A key component of routing is the internet protocol.  This is a unique address that we all use every single day.   There are public ip address and internal IP addresses.  NSX can use either and has solutions for bridging both.  This article will use two subnets and   The /24 after the IP address denotes the size of the range in cidr notation.  For this article it’s enough to denote that these ranges are on different layer 2 segments and normally cannot talk to each other without a router.


We are going to place these two networks on different VXLAN backed network interfaces (VNI’s) as shown below:


If you are struggling with the term VNI just replace with VLAN and it’s about the same thing.  (Read more about the differences in my last post).   In this diagram we see that each virtual machine is connected to its own layer 2 segment and will not be able to talk to each other or anything else.  We could deploy another host into VNI 5000 with the address and they would be able to talk using NSX switching but no crossing from VNI 5000 to VNI 5001 will be allowed.  In a physical environment a router would be required to allow this communication, in NSX this is also true:


Both of the networks shown would set their default gateway to be the router.  Notice the use of distributed router.  In a physical environment this would be a single router or a cluster.  NSX uses a distributed router.  It’s capability scales up as you scale up your environment, each time you add a server you get more routing capacity.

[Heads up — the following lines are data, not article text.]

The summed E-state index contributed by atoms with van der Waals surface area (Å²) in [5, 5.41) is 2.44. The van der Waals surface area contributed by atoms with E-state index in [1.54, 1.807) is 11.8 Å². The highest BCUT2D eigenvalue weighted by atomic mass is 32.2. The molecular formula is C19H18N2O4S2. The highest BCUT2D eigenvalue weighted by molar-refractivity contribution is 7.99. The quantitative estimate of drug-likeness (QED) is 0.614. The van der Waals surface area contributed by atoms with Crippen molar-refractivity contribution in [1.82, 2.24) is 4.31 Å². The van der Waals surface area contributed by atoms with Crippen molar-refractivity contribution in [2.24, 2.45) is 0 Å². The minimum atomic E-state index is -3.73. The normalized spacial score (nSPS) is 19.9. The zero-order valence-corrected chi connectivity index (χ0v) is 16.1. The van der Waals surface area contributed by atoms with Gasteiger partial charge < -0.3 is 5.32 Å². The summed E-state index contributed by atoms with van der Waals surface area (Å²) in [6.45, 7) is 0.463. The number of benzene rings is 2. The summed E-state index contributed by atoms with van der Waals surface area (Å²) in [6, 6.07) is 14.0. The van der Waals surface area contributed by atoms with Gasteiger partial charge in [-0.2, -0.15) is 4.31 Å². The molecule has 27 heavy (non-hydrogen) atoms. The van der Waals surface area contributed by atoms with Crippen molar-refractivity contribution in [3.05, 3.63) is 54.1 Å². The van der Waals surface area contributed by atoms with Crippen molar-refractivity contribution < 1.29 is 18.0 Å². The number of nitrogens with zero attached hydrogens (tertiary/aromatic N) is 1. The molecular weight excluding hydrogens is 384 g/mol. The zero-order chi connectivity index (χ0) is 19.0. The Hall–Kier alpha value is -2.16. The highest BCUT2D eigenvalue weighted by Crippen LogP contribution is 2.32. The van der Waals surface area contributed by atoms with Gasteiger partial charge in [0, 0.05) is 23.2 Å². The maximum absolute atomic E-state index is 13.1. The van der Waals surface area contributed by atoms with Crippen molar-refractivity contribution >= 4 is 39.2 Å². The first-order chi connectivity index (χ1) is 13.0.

Where does the distributed router live?

This was a challenge for me when I first started working with NSX, I thought everything was a virtual machine.   The NSX vSwitch is really just a code extension of the dVS.  This is also true of the router.  the hypervisor kernel does the router with mininal physical overhead.  This provides an optimal path for data, if the data is on the same machine communication never leaves the machine (much like switching in normal vss).  The data plane for the router lives on the dVS.    There are a number of components to consider:

  • Distributed router – code that lives on each ESXi host as part of the dVS that handles routing.